A tense election period is looming with certain MPs refusing to pay back expenses and some already announcing that they intend to stand down.In this podcast Professor Steven Fielding weighs up the main parties and asks if they're fighting fit.
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Gordon Brown: 'moral coward?'
Professor Steven Fielding weighs up the latest pre-election volley between Gordon Brown and David Cameron and looks ahead to the Iraq Inquiry.
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Northern Ireland on the brink?
Will the parties in Northern Ireland come to an agreement on policing? Prof Stefan Wolff weighs up the problem and looks at potential outcomes.
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Why politics matters
Professor Gerry Stoker explains why he is disturbed at the level of political apathy in Britain and what the politician are not doing about it.
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Rebuilding parliament
Will there finally be reform in Parliament or will the election put the process on hold? We ask the Rt Hon Kenneth Clarke MP for his views.
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Parliament: hung, drawn and quartered?
Cross Bench Peer - Lord David Owen - speaks to the UON Podcast about why a hung parliament could be just what we need.
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Gordon Brown's election pledges
In this video Prof Paul Heywood breaks down the election pledges Prime Minister Gordon Brown made recently at a special visit to The University of Nottingham.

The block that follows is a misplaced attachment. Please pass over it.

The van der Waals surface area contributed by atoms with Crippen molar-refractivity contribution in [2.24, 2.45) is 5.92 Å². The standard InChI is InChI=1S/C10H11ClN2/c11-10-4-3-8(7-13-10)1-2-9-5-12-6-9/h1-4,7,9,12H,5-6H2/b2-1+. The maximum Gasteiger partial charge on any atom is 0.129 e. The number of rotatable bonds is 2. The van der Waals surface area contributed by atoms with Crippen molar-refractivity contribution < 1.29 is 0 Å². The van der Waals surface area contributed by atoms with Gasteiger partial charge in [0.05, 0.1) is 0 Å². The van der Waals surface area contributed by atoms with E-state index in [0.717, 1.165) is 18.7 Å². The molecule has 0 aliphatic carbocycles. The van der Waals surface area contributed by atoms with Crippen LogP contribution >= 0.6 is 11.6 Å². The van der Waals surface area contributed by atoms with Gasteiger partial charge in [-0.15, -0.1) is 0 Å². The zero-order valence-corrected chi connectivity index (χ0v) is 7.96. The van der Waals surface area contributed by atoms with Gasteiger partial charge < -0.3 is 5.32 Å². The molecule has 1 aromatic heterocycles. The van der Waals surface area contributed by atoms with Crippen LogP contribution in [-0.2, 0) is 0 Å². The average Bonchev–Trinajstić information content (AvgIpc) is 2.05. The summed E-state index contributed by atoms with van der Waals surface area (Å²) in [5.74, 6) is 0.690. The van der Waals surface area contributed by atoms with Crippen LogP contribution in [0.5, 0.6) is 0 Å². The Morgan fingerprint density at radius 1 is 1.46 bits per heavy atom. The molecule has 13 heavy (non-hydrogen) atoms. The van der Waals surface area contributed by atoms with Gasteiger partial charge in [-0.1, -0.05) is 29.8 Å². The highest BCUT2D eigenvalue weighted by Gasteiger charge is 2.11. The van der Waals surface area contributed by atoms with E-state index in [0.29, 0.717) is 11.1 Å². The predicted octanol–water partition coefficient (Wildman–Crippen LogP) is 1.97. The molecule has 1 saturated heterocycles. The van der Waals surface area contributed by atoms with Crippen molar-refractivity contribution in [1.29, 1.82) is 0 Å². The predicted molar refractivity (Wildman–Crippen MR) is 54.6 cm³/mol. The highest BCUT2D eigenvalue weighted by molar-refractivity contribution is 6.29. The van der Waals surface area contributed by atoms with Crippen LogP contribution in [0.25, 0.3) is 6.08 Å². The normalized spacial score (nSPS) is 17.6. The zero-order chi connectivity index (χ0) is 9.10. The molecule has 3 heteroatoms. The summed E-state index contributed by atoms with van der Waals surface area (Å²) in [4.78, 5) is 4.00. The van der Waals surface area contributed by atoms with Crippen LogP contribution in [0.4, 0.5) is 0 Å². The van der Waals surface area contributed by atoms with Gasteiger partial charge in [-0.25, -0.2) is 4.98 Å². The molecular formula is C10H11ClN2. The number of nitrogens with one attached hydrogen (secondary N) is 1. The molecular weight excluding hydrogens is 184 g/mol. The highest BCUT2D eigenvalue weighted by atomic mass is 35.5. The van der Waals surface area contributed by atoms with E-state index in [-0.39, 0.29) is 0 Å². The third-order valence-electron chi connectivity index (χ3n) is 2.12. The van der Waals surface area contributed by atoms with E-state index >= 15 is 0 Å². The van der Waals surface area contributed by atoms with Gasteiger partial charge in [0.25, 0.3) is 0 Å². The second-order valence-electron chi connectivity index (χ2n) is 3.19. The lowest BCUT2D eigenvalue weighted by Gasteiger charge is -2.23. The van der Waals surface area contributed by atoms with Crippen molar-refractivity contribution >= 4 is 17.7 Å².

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What chance for peace in Sri Lanka?
The recent resumption of violence in Sri Lanka between the Tamil Tigers and Government forces has set back hopes that a peaceful settlement could be established in this long running conflict. Miranda Alison of Warwick's Department of Politics and International Studies provides an insight into the history of the conflict and examines whether a resolution is likely in the near future. Length: 23 minutes
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Problems in French Politics
France seems to be undergoing a period of intense political instability. Dramatic images of demonstrations and riots on the street parallel rumours and scandal in the corridors of power. To what extent do the current events represent a real upheaval in the French political environment and what is the likely impact on the forthcoming Presidential elections? Ben Clift is a Senior Lecturer in Warwick's Department of Politics and International Studies and is an expert on the politics of France
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Persistence in Economic and Political Institutions
Most research in political economy starts with the presumption that institutions persist and shape the political-economic interactions of different groups and agents. Many societies, however, experience frequent changes in their political institutions. Certain economic institutions also change. In the face of this picture of frequently changing institutions, do such institutions really persist? Professor James Robinson, Harvard University, discusses the nature of institutional persistence and
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Nepal - making sense of the recent protests
The streets of Nepal have been filled over the last few weeks with people protesting at the rule of authoritarian King Gyanendra. The protests have resulted in the King reinstating a democratic parliament in the face of calls for an end to the monarchy. Anuj Mishra, a Warwick student from Nepal, gives an insight into the pro-democracy movement and the history of the protests. 14minutes